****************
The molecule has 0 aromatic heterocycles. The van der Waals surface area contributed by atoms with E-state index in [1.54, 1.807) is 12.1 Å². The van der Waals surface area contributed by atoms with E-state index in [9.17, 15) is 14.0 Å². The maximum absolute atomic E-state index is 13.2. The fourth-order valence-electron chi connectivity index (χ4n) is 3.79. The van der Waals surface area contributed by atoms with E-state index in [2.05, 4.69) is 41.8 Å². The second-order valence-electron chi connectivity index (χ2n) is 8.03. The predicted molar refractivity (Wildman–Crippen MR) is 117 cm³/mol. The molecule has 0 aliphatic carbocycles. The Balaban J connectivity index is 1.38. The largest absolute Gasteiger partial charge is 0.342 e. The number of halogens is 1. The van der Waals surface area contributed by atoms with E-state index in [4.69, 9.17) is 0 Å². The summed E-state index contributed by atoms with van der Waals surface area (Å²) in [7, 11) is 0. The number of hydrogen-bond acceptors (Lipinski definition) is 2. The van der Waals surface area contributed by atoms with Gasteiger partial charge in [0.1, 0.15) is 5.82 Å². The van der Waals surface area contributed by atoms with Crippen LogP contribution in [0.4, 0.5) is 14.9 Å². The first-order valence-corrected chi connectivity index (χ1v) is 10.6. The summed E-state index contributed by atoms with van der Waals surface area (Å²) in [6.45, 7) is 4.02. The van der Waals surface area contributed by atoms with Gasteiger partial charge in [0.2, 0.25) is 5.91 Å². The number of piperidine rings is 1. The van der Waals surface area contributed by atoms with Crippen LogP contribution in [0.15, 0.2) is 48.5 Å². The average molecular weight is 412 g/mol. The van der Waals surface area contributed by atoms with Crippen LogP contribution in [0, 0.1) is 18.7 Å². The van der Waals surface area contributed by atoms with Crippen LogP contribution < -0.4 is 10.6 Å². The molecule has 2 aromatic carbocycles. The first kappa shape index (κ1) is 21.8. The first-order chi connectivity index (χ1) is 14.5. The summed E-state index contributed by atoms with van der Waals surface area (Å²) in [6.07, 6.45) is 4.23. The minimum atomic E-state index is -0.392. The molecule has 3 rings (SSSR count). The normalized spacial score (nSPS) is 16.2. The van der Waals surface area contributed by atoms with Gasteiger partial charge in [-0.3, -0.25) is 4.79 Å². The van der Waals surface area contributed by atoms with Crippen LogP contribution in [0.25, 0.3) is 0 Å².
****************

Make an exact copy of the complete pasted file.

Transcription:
The molecule has 0 aromatic heterocycles. The van der Waals surface area contributed by atoms with E-state index in [1.54, 1.807) is 12.1 Å². The van der Waals surface area contributed by atoms with E-state index in [9.17, 15) is 14.0 Å². The maximum absolute atomic E-state index is 13.2. The fourth-order valence-electron chi connectivity index (χ4n) is 3.79. The van der Waals surface area contributed by atoms with E-state index in [2.05, 4.69) is 41.8 Å². The second-order valence-electron chi connectivity index (χ2n) is 8.03. The predicted molar refractivity (Wildman–Crippen MR) is 117 cm³/mol. The molecule has 0 aliphatic carbocycles. The Balaban J connectivity index is 1.38. The largest absolute Gasteiger partial charge is 0.342 e. The number of halogens is 1. The van der Waals surface area contributed by atoms with E-state index in [4.69, 9.17) is 0 Å². The summed E-state index contributed by atoms with van der Waals surface area (Å²) in [7, 11) is 0. The number of hydrogen-bond acceptors (Lipinski definition) is 2. The van der Waals surface area contributed by atoms with Gasteiger partial charge in [0.1, 0.15) is 5.82 Å². The van der Waals surface area contributed by atoms with Crippen LogP contribution in [0.4, 0.5) is 14.9 Å². The first-order valence-corrected chi connectivity index (χ1v) is 10.6. The summed E-state index contributed by atoms with van der Waals surface area (Å²) in [6.45, 7) is 4.02. The van der Waals surface area contributed by atoms with Gasteiger partial charge in [0.2, 0.25) is 5.91 Å². The number of piperidine rings is 1. The van der Waals surface area contributed by atoms with Crippen LogP contribution in [0.15, 0.2) is 48.5 Å². The average molecular weight is 412 g/mol. The van der Waals surface area contributed by atoms with Crippen LogP contribution in [0, 0.1) is 18.7 Å². The van der Waals surface area contributed by atoms with Crippen LogP contribution < -0.4 is 10.6 Å². The molecule has 2 aromatic carbocycles. The first kappa shape index (κ1) is 21.8. The first-order chi connectivity index (χ1) is 14.5. The summed E-state index contributed by atoms with van der Waals surface area (Å²) in [6.07, 6.45) is 4.23. The minimum atomic E-state index is -0.392. The molecule has 3 rings (SSSR count). The normalized spacial score (nSPS) is 16.2. The van der Waals surface area contributed by atoms with Gasteiger partial charge in [-0.3, -0.25) is 4.79 Å². The van der Waals surface area contributed by atoms with Crippen LogP contribution in [0.25, 0.3) is 0 Å².